New Energy market report from Business Monitor International: "Italy Oil & Gas Report Q2 2014"
PR-Inside.com: 2014-04-14 21:22:43
Although Italy is thought to retain moderate untapped hydrocarbons potential, bureaucratic and regulatory challenges are set to hamper previously outlined goals to reduce the country's hefty import burden. Despite the start of production from the Tempa Rosa field from 2017, we see only limited upside risk to our production forecast from current exploration and production efforts. While we expect increased reliance on liquefied natural gas (LNG) imports as new infrastructure comes online, we are not yet assuming all planned terminals will go ahead, given delays to other plans. We also see risks that Italy's sizable downstream sector will see further downsizing as the sector struggles under the pressure of persistently low margins.
The main trends and developments we highlight in Italy's oil and gas sector are:
* According to the EIA, Italy is estimated to have produced 156,530 barrels per day (b/d) in 2013. We see this remaining broadly stable until 2015. We forecast that Italy will see an increase in oil production from 2017 onwards, as the Tempa Rosa field comes online. Production is set to peak at around 210,000 b/d in 2020.
* Italy is seeking to reduce its spending on energy by cutting imports. On October 16 2012 it unveiled a new energy strategy that seeks to reduce imports to 67% of demand by 2020. However, the ability to meet these already ambitious targets is hampered by an absence of policy clarity with successive changes in government. Challenges also stem from a complicated bureaucracy and regulatory environment, with exploration and production efforts frequently delayed.
* Italy is thought to retain moderate untapped oil and gas potential. Activity both onshore and particularly offshore presents some upside risk to our outlook. The Mediterranean is increasingly gaining interest, due to the substantial hydrocarbons potential in the southern Mediterranean near to Cyprus and Israel, but Italy's waters remain prospective and underexplored. However, a cumbersome drilling process with regulatory hurdles has slowed investment. Onshore, a number of smaller prospects are under appraisal but have only a minimal impact on Italy's sizable import burden.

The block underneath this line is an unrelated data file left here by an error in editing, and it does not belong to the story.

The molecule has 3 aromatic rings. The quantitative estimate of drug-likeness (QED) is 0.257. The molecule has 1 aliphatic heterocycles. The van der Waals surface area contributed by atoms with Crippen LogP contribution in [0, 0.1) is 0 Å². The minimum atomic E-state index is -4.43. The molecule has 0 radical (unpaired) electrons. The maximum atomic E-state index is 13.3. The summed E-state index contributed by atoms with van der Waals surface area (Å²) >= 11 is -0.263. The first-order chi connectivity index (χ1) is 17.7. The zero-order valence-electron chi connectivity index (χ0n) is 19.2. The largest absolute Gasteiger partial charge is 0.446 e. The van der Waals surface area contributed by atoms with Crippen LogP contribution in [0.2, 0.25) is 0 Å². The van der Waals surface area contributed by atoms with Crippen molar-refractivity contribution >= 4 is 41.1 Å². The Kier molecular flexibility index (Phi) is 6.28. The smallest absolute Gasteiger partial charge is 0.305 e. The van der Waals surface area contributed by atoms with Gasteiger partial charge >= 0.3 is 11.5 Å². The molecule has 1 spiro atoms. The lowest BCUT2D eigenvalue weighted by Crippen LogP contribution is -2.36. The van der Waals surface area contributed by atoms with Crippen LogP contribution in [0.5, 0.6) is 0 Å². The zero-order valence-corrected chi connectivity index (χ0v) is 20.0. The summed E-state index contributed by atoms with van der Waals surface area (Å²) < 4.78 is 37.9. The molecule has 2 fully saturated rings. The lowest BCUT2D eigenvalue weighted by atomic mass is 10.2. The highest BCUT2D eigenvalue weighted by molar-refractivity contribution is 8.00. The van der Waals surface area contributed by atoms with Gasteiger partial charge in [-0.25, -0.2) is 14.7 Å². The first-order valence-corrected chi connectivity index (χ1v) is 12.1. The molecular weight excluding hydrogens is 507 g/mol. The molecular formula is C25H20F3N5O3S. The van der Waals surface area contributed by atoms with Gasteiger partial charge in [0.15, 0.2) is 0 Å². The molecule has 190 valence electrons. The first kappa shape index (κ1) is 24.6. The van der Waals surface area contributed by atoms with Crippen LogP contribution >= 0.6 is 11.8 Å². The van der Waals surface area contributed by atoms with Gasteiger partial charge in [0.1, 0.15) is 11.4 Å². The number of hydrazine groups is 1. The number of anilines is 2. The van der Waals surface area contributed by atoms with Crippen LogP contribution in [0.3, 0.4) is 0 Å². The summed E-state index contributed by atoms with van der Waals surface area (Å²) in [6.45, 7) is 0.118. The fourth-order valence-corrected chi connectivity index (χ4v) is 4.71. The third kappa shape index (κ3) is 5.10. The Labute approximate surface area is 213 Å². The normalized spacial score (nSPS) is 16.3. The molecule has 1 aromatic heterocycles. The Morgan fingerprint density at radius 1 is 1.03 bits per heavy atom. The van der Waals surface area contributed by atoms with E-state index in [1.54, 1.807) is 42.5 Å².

* Italy's oil consumption was 1.28mn b/d in 2013. By 2018 we forecast that oil consumption could fall even further to hit 1.21mn b/d and then slightly rise to 1.23mn b/d by 2023. Overall, we expect that by 2023 net imports will amount to 1.03mn b/d.
* Therefore, we expect LNG imports to progressively ramp up from 8bcm estimated in 2012 to 14bcm by the end of our forecast period. Pipeline imports will remain dominant, hovering around 60bcm over that same period. There is some upside risk, should all planned terminals go ahead. However, given the expectation that Europe will only see modest growth in gas demand over the coming decade, we see risks that other terminals will follow Priolo in being placed on hold. From the end of the decade, we also could see a small increase in pipeline exports as supplies of gas from Azerbaijan via the Trans-Adriatic Pipeline enter Southern Europe.
* As with oil, gas consumption will be affected by the lack of economic growth in the next decade. Although gas use in power generation is the key to demand growth and gas consumption, it has fallen from 83.10bcm in 2010 to 74.9bcm in 2012. Consumption looks set to reach 78bcm by 2018 and increase to 81bcm afterward on the back of better economic conditions.
* Hungarian oil and gas company MOL announced the closure and conversion of its Mantova refinery into a 'products logistics hub' from January 2014. This highlights the unfavourable and uncompetitive state of the refining sector in Italy and in Europe generally, as refiners are hit by high oil prices and weaker demand in Western European product markets, which has severely reduced refining margins. Italian industry minister Flavio Zanonato warned in June 2013 that Italy has excess refining capacity of 15-20mn tonnes annually, putting four big sized refineries at the risk of closure within the next few years. Alessandro Gilotti, chairman of the oil union, in turn warned that at least two refineries could be closed by 2014.
* In late 2013, Italian oil and gas company Eni shut its gasoline production plants at the Gela facility in Sicily, cutting 105,000b/d of capacity from its portfolio. According to the company's new strategy, it will continue reducing the refining capacity over the next three years with several refineries to be downsized and refocused on diesel production.
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